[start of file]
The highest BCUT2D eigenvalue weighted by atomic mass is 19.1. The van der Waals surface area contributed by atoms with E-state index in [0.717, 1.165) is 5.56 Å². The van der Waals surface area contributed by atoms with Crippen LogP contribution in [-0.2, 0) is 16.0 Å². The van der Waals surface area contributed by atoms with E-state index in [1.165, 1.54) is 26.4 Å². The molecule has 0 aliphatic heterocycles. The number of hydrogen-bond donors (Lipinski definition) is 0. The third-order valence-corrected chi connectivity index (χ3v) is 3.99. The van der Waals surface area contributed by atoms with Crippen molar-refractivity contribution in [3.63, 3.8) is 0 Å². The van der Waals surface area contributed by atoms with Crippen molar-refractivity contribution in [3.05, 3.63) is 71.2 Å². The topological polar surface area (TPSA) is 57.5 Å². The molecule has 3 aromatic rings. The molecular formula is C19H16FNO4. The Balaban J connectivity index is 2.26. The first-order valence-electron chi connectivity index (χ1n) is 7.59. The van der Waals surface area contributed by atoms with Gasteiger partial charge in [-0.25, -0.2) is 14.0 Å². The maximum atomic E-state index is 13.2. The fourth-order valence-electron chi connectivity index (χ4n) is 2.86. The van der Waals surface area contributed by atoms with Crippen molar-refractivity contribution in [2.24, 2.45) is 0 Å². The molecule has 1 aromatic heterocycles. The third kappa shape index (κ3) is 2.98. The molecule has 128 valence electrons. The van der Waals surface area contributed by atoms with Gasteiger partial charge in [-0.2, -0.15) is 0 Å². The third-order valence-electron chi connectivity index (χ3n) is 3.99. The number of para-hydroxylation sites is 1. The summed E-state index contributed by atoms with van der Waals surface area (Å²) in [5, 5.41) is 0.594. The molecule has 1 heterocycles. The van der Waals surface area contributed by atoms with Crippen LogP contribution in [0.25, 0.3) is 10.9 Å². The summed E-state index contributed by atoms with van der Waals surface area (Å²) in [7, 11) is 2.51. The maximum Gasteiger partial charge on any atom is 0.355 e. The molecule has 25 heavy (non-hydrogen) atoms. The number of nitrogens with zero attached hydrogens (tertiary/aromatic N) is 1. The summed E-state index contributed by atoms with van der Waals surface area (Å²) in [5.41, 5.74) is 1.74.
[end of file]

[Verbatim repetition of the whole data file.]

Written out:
The highest BCUT2D eigenvalue weighted by atomic mass is 19.1. The van der Waals surface area contributed by atoms with E-state index in [0.717, 1.165) is 5.56 Å². The van der Waals surface area contributed by atoms with Crippen LogP contribution in [-0.2, 0) is 16.0 Å². The van der Waals surface area contributed by atoms with E-state index in [1.165, 1.54) is 26.4 Å². The molecule has 0 aliphatic heterocycles. The number of hydrogen-bond donors (Lipinski definition) is 0. The third-order valence-corrected chi connectivity index (χ3v) is 3.99. The van der Waals surface area contributed by atoms with Crippen molar-refractivity contribution in [3.63, 3.8) is 0 Å². The van der Waals surface area contributed by atoms with Crippen molar-refractivity contribution in [3.05, 3.63) is 71.2 Å². The topological polar surface area (TPSA) is 57.5 Å². The molecule has 3 aromatic rings. The molecular formula is C19H16FNO4. The Balaban J connectivity index is 2.26. The first-order valence-electron chi connectivity index (χ1n) is 7.59. The van der Waals surface area contributed by atoms with Gasteiger partial charge in [-0.25, -0.2) is 14.0 Å². The maximum atomic E-state index is 13.2. The fourth-order valence-electron chi connectivity index (χ4n) is 2.86. The van der Waals surface area contributed by atoms with Crippen molar-refractivity contribution in [2.24, 2.45) is 0 Å². The molecule has 1 aromatic heterocycles. The third kappa shape index (κ3) is 2.98. The molecule has 128 valence electrons. The van der Waals surface area contributed by atoms with Gasteiger partial charge in [-0.2, -0.15) is 0 Å². The third-order valence-electron chi connectivity index (χ3n) is 3.99. The number of para-hydroxylation sites is 1. The summed E-state index contributed by atoms with van der Waals surface area (Å²) in [5, 5.41) is 0.594. The molecule has 1 heterocycles. The van der Waals surface area contributed by atoms with Crippen LogP contribution in [0.25, 0.3) is 10.9 Å². The summed E-state index contributed by atoms with van der Waals surface area (Å²) in [7, 11) is 2.51. The maximum Gasteiger partial charge on any atom is 0.355 e. The molecule has 25 heavy (non-hydrogen) atoms. The number of nitrogens with zero attached hydrogens (tertiary/aromatic N) is 1. The summed E-state index contributed by atoms with van der Waals surface area (Å²) in [5.41, 5.74) is 1.74.